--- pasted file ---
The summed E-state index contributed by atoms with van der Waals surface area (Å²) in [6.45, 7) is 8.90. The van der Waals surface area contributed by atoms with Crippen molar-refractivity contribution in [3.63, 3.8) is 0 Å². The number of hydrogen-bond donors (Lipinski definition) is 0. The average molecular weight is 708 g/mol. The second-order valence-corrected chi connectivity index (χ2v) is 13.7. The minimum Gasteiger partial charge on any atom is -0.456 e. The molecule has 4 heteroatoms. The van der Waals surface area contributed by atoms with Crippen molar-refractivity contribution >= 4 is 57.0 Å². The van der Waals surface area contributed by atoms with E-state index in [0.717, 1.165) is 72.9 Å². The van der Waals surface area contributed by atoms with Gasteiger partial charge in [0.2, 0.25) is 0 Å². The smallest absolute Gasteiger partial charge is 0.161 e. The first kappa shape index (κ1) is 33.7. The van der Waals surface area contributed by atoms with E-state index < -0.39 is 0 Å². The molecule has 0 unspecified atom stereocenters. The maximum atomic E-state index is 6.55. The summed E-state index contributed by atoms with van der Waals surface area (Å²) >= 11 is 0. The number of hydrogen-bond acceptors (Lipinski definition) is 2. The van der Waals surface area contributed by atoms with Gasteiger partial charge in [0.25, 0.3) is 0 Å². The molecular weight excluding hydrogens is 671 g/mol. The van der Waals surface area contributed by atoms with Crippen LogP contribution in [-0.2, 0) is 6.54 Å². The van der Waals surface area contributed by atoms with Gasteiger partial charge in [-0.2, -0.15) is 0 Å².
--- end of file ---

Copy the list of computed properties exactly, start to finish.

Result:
The summed E-state index contributed by atoms with van der Waals surface area (Å²) in [6.45, 7) is 8.90. The van der Waals surface area contributed by atoms with Crippen molar-refractivity contribution in [3.63, 3.8) is 0 Å². The number of hydrogen-bond donors (Lipinski definition) is 0. The average molecular weight is 708 g/mol. The second-order valence-corrected chi connectivity index (χ2v) is 13.7. The minimum Gasteiger partial charge on any atom is -0.456 e. The molecule has 4 heteroatoms. The van der Waals surface area contributed by atoms with Crippen molar-refractivity contribution >= 4 is 57.0 Å². The van der Waals surface area contributed by atoms with E-state index in [0.717, 1.165) is 72.9 Å². The van der Waals surface area contributed by atoms with Gasteiger partial charge in [0.2, 0.25) is 0 Å². The smallest absolute Gasteiger partial charge is 0.161 e. The first kappa shape index (κ1) is 33.7. The van der Waals surface area contributed by atoms with E-state index < -0.39 is 0 Å². The molecule has 0 unspecified atom stereocenters. The maximum atomic E-state index is 6.55. The summed E-state index contributed by atoms with van der Waals surface area (Å²) >= 11 is 0. The number of hydrogen-bond acceptors (Lipinski definition) is 2. The van der Waals surface area contributed by atoms with Gasteiger partial charge in [0.25, 0.3) is 0 Å². The molecular weight excluding hydrogens is 671 g/mol. The van der Waals surface area contributed by atoms with Crippen LogP contribution in [-0.2, 0) is 6.54 Å². The van der Waals surface area contributed by atoms with Gasteiger partial charge in [-0.2, -0.15) is 0 Å².